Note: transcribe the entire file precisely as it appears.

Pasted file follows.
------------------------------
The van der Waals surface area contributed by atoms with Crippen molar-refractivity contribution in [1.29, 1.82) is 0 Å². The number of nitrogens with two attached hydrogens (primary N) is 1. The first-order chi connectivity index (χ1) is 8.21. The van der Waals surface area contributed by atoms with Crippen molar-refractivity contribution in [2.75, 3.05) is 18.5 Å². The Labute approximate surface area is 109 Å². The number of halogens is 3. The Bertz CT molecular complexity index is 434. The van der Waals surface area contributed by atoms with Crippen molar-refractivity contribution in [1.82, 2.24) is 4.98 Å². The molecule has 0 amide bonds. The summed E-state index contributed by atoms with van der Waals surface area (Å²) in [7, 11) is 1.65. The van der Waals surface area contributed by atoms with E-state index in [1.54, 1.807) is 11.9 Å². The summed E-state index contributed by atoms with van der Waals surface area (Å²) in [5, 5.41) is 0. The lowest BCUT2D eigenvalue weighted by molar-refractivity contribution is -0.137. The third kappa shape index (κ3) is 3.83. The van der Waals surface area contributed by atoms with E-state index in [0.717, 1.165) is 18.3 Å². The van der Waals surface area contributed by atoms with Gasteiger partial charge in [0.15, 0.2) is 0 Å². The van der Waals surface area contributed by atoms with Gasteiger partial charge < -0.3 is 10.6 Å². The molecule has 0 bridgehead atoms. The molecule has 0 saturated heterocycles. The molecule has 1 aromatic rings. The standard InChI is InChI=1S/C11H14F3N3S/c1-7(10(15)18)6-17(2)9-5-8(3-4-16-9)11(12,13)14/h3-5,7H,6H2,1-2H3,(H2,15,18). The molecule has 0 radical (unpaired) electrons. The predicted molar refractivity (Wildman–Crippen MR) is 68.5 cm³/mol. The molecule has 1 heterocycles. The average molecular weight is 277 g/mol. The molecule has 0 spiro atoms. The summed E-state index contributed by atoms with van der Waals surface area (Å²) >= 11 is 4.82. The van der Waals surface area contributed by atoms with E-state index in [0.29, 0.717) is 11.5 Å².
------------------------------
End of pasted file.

The van der Waals surface area contributed by atoms with Crippen molar-refractivity contribution in [1.29, 1.82) is 0 Å². The number of nitrogens with two attached hydrogens (primary N) is 1. The first-order chi connectivity index (χ1) is 8.21. The van der Waals surface area contributed by atoms with Crippen molar-refractivity contribution in [2.75, 3.05) is 18.5 Å². The Labute approximate surface area is 109 Å². The number of halogens is 3. The Bertz CT molecular complexity index is 434. The van der Waals surface area contributed by atoms with Crippen molar-refractivity contribution in [1.82, 2.24) is 4.98 Å². The molecule has 0 amide bonds. The summed E-state index contributed by atoms with van der Waals surface area (Å²) in [7, 11) is 1.65. The van der Waals surface area contributed by atoms with E-state index in [1.54, 1.807) is 11.9 Å². The summed E-state index contributed by atoms with van der Waals surface area (Å²) in [5, 5.41) is 0. The lowest BCUT2D eigenvalue weighted by molar-refractivity contribution is -0.137. The third kappa shape index (κ3) is 3.83. The van der Waals surface area contributed by atoms with E-state index in [0.717, 1.165) is 18.3 Å². The van der Waals surface area contributed by atoms with Gasteiger partial charge in [0.15, 0.2) is 0 Å². The van der Waals surface area contributed by atoms with Gasteiger partial charge < -0.3 is 10.6 Å². The molecule has 0 bridgehead atoms. The molecule has 0 saturated heterocycles. The molecule has 1 aromatic rings. The standard InChI is InChI=1S/C11H14F3N3S/c1-7(10(15)18)6-17(2)9-5-8(3-4-16-9)11(12,13)14/h3-5,7H,6H2,1-2H3,(H2,15,18). The molecule has 0 radical (unpaired) electrons. The predicted molar refractivity (Wildman–Crippen MR) is 68.5 cm³/mol. The molecule has 1 heterocycles. The average molecular weight is 277 g/mol. The molecule has 0 spiro atoms. The summed E-state index contributed by atoms with van der Waals surface area (Å²) >= 11 is 4.82. The van der Waals surface area contributed by atoms with E-state index in [0.29, 0.717) is 11.5 Å².